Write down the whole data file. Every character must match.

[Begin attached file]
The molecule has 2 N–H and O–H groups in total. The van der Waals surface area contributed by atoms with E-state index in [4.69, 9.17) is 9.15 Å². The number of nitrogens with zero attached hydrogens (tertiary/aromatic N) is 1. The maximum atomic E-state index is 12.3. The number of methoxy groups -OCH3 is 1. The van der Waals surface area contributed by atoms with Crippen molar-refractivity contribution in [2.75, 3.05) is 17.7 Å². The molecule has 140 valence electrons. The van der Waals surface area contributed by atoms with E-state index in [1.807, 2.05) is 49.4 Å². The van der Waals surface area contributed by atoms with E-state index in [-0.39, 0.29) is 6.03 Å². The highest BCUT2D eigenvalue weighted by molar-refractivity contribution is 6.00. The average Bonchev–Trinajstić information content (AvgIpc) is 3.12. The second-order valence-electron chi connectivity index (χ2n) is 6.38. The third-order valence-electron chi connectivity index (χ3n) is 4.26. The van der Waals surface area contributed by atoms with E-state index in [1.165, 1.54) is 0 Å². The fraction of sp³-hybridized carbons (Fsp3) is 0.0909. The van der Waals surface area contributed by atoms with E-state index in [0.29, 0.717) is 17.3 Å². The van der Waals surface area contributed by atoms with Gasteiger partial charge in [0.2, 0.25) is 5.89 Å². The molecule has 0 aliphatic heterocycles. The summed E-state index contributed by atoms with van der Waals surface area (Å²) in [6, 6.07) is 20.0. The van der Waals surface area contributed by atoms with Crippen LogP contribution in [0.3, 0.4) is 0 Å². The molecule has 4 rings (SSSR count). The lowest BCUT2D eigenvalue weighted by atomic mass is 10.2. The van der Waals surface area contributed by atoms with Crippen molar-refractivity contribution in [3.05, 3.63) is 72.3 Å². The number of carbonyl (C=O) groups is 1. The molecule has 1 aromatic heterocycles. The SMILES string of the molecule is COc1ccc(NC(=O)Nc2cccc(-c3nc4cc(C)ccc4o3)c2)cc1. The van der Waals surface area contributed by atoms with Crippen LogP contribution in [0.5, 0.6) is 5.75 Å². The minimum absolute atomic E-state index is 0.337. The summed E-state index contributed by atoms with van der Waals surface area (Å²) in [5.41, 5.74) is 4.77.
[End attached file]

The molecule has 2 N–H and O–H groups in total. The van der Waals surface area contributed by atoms with E-state index in [4.69, 9.17) is 9.15 Å². The number of nitrogens with zero attached hydrogens (tertiary/aromatic N) is 1. The maximum atomic E-state index is 12.3. The number of methoxy groups -OCH3 is 1. The van der Waals surface area contributed by atoms with Crippen molar-refractivity contribution in [2.75, 3.05) is 17.7 Å². The molecule has 140 valence electrons. The van der Waals surface area contributed by atoms with E-state index in [1.807, 2.05) is 49.4 Å². The van der Waals surface area contributed by atoms with E-state index in [-0.39, 0.29) is 6.03 Å². The highest BCUT2D eigenvalue weighted by molar-refractivity contribution is 6.00. The average Bonchev–Trinajstić information content (AvgIpc) is 3.12. The second-order valence-electron chi connectivity index (χ2n) is 6.38. The third-order valence-electron chi connectivity index (χ3n) is 4.26. The van der Waals surface area contributed by atoms with E-state index in [1.165, 1.54) is 0 Å². The fraction of sp³-hybridized carbons (Fsp3) is 0.0909. The van der Waals surface area contributed by atoms with E-state index in [0.29, 0.717) is 17.3 Å². The van der Waals surface area contributed by atoms with Gasteiger partial charge in [0.2, 0.25) is 5.89 Å². The molecule has 0 aliphatic heterocycles. The summed E-state index contributed by atoms with van der Waals surface area (Å²) in [6, 6.07) is 20.0. The van der Waals surface area contributed by atoms with Crippen LogP contribution in [0.3, 0.4) is 0 Å². The molecule has 4 rings (SSSR count). The lowest BCUT2D eigenvalue weighted by atomic mass is 10.2. The van der Waals surface area contributed by atoms with Crippen molar-refractivity contribution in [3.05, 3.63) is 72.3 Å². The number of carbonyl (C=O) groups is 1. The molecule has 1 aromatic heterocycles. The SMILES string of the molecule is COc1ccc(NC(=O)Nc2cccc(-c3nc4cc(C)ccc4o3)c2)cc1. The van der Waals surface area contributed by atoms with Crippen LogP contribution in [0.5, 0.6) is 5.75 Å². The minimum absolute atomic E-state index is 0.337. The summed E-state index contributed by atoms with van der Waals surface area (Å²) in [5.41, 5.74) is 4.77.